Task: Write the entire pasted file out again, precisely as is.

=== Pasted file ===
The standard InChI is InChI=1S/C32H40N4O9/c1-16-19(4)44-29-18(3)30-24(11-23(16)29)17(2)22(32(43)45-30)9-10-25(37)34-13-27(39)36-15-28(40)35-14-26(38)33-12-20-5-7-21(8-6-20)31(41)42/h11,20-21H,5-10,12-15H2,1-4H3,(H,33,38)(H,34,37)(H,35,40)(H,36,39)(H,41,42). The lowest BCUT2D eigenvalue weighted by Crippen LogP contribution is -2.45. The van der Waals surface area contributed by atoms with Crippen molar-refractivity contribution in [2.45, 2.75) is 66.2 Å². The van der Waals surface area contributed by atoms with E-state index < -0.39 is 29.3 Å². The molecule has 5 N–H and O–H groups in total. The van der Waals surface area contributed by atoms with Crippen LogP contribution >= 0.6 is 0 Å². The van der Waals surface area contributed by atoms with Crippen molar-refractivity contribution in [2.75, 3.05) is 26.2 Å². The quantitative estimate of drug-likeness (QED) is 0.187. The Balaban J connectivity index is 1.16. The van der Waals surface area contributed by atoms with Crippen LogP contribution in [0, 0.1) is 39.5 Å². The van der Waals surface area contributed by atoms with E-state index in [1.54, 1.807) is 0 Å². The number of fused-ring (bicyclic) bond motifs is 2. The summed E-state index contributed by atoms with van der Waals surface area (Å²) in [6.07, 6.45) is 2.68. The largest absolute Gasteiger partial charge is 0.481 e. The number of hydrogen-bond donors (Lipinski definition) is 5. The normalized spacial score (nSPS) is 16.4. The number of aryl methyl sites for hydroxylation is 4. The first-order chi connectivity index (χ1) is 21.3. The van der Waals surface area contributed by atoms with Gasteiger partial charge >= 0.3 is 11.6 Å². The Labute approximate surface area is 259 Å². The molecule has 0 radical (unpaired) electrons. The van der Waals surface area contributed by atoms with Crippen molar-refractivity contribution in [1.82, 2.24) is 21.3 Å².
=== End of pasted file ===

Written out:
The standard InChI is InChI=1S/C32H40N4O9/c1-16-19(4)44-29-18(3)30-24(11-23(16)29)17(2)22(32(43)45-30)9-10-25(37)34-13-27(39)36-15-28(40)35-14-26(38)33-12-20-5-7-21(8-6-20)31(41)42/h11,20-21H,5-10,12-15H2,1-4H3,(H,33,38)(H,34,37)(H,35,40)(H,36,39)(H,41,42). The lowest BCUT2D eigenvalue weighted by Crippen LogP contribution is -2.45. The van der Waals surface area contributed by atoms with Crippen molar-refractivity contribution in [2.45, 2.75) is 66.2 Å². The van der Waals surface area contributed by atoms with E-state index < -0.39 is 29.3 Å². The molecule has 5 N–H and O–H groups in total. The van der Waals surface area contributed by atoms with Crippen LogP contribution >= 0.6 is 0 Å². The van der Waals surface area contributed by atoms with Crippen molar-refractivity contribution in [2.75, 3.05) is 26.2 Å². The quantitative estimate of drug-likeness (QED) is 0.187. The Balaban J connectivity index is 1.16. The van der Waals surface area contributed by atoms with Crippen LogP contribution in [0, 0.1) is 39.5 Å². The van der Waals surface area contributed by atoms with E-state index in [1.54, 1.807) is 0 Å². The number of fused-ring (bicyclic) bond motifs is 2. The summed E-state index contributed by atoms with van der Waals surface area (Å²) in [6.07, 6.45) is 2.68. The largest absolute Gasteiger partial charge is 0.481 e. The number of hydrogen-bond donors (Lipinski definition) is 5. The normalized spacial score (nSPS) is 16.4. The number of aryl methyl sites for hydroxylation is 4. The first-order chi connectivity index (χ1) is 21.3. The van der Waals surface area contributed by atoms with Gasteiger partial charge >= 0.3 is 11.6 Å². The Labute approximate surface area is 259 Å². The molecule has 0 radical (unpaired) electrons. The van der Waals surface area contributed by atoms with Crippen molar-refractivity contribution in [1.82, 2.24) is 21.3 Å².